At the same time I decided to take up one of the Rouse recruiters from Baltimore’s Inner Harbor on expanding, and  in the summer of 1988 I opened a small NSSP shop at the Harbor Place in Baltimore. I was very impressed with their management team and the Inner Harbor in general.  Baltimore was only about 3 hours from NY and besides I had a girlfriend going to Georgetown in D.C..    Looking back, the late 80’s and early 90’s was undoubtedly the golden age of Next Stop…South Pole as a retail store.  Both the Seaport and Harborplace were unsurpassed as tourist destinations in NY and Baltimore and it was always fun being there.   Then in 1990 I was approached by a Japanese group from Osaka who were intrigued with my all-penguin concept.  They informed me that they wanted to open their own store called Penguin House in a mall  next to the Osaka Ring of Fire Aquarium.  After some initial translator issues I got the idea that they didn’t want me to run, manage or design the store. In fact they didn’t want me to do much of anything,  but they did want me to “consult” on the initial inventory and most of all go to Osaka as the American spokesman for the store and the all penguin concept.  Apparently, making it appear like an American store and concept was worth a million dollars in publicity for them.  So in August of 1990 myself and my Baltimore manager Patty Smith were flown to Japan for a series of interviews, meetings and press conferences.  It wasn’t our store, but we were treated and were suppose to act like it was.  It was all quite a surreal, interesting and very fun experience.
By early 1992 my Baltimore shop had expanded from a cramped 250 sf kiosk to one about double the size just down the hall in the Light St. Pavilion, but ironically around that same time an ill wind of change began to blow at the Seaport.  The original management team I had worked with since the beginning were now just about all gone and the Seaport was beginning to lose its luster.  The city was changing, Times Square, Central Park, Greenwich Village were all safer, cleaner and more tourist friendly than in a long time.  No longer was the Seaport such an oasis in the city.  Plus, although still a destination the novelty and had worn off.  Many of the original Seaport tenants were also gone and turnover was becoming epidemic.  The new management team were reacting to these changes with mostly mixed or poor results as many of the changes were short term strategies and lacked continuity and vision.  The new breed of tenants the Seaport were interested in were not the unique or had anything to do with  New York or Seaport as they began to lease to chain stores for quick fixes to fill empty spaces and pay the high rents.  But, of these stores the Seaport had, the less interesting a draw it became.  Then in the Spring of 1992 the new Seaport paid us a visit as management told me that NSSP  was being replaced by of all things a Nintendo Store. I bitched and screamed.  Told them they were being short sighted.  But, they said Nintendo liked my location and they were in and I was out.  I had about three months to leave and eventually was offered a comparable size place not on Pier 17, but back in the old Fulton Market Building.  Since its completion in 1988  Pier 17 had become jewel of the Seaport complex and reduced the original Fulton Market Building to an obsolete also ran.  It’s where stores went to die.  But, with little or no choice we waddled on over hoping that loyal customers and our mail order catalog could keep us going until Seaport management came to their senses.  Robin who had been with me since the beginning decided it was time to move on and pursue her career in the theater, so in the Fall of 1992 I grudgingly moved back to the “reservation” and began to do my time in Fulton Market purgatory.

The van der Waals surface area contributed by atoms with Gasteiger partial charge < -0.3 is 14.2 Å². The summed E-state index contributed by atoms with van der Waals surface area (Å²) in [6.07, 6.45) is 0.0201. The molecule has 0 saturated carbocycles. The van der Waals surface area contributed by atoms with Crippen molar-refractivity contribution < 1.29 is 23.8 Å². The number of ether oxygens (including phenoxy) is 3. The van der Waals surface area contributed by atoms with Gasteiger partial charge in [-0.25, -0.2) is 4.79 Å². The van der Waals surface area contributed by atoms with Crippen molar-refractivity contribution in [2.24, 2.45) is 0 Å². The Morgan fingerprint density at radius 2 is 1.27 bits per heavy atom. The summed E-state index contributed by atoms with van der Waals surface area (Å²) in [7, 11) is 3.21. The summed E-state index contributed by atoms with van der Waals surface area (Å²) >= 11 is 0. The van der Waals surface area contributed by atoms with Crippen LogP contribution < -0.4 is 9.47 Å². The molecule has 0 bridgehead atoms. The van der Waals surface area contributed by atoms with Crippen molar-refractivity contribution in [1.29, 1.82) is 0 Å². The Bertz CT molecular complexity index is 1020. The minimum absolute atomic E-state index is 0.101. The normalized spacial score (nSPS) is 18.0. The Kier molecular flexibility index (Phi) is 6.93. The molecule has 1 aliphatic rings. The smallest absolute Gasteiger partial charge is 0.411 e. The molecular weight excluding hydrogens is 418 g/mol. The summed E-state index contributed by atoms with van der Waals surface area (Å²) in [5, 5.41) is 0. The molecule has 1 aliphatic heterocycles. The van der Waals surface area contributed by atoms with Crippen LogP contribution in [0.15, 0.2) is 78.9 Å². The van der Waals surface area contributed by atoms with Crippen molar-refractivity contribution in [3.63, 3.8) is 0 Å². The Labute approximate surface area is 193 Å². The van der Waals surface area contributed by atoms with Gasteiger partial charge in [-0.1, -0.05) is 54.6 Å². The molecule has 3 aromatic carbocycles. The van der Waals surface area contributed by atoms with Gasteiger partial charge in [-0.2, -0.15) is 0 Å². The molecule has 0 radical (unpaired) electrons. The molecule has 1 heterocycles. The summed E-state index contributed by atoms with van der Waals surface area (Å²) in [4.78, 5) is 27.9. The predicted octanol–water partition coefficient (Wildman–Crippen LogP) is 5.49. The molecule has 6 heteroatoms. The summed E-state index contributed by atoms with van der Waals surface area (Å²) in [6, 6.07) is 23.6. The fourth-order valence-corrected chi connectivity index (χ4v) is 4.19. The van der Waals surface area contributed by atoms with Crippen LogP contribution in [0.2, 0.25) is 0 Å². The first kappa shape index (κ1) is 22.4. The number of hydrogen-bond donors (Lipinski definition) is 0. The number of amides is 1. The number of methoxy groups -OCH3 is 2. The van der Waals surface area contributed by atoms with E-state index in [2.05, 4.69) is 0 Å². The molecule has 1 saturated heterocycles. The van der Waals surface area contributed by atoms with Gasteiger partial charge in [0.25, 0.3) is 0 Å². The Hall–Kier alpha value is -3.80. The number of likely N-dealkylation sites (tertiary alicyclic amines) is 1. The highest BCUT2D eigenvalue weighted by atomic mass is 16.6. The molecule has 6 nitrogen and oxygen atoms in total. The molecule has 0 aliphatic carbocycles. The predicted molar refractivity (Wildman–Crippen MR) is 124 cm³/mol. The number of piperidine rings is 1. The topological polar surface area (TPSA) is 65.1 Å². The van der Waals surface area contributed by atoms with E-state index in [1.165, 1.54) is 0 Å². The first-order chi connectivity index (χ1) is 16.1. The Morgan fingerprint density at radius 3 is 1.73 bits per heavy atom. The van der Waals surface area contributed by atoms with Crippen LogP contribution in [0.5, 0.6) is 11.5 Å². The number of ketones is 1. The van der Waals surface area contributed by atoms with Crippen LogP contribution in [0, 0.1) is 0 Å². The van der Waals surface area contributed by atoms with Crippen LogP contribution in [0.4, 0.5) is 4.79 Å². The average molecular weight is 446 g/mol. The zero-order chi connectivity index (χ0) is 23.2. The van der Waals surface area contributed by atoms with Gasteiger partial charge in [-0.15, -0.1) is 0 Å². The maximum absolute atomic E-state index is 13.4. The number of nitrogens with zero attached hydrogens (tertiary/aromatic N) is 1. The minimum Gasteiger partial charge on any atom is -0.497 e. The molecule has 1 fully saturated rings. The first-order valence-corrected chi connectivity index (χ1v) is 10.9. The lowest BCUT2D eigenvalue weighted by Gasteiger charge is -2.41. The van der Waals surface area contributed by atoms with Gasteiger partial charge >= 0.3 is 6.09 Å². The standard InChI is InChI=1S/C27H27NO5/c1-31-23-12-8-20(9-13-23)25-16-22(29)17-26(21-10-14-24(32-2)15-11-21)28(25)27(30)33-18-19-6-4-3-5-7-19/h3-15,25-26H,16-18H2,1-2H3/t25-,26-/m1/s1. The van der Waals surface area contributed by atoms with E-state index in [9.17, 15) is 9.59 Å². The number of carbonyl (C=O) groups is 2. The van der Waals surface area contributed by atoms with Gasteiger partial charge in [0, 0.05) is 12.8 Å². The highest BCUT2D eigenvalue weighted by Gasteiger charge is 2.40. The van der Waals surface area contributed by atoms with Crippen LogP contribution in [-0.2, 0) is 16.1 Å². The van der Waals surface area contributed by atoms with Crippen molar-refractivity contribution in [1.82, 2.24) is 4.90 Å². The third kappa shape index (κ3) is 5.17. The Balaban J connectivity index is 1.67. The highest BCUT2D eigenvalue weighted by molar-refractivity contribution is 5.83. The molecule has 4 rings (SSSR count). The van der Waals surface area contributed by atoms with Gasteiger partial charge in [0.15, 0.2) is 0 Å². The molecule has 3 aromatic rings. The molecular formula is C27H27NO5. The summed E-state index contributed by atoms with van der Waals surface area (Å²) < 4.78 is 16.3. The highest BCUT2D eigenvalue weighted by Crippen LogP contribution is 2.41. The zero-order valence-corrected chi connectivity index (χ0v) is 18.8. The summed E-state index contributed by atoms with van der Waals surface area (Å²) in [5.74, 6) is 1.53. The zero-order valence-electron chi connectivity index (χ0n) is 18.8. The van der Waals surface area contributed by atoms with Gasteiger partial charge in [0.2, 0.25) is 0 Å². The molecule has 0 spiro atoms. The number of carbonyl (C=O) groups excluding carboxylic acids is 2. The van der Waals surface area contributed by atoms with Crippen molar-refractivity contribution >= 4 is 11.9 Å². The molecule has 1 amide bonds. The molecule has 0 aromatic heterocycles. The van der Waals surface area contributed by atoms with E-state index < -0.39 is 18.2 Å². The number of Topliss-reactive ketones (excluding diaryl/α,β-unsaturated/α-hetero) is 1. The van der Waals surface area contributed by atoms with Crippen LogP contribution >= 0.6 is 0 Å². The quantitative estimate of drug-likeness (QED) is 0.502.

Eric (on left) and friend contemplate the next move for NSSP after being moved back to the Fulton Market Building in the Fall of 92.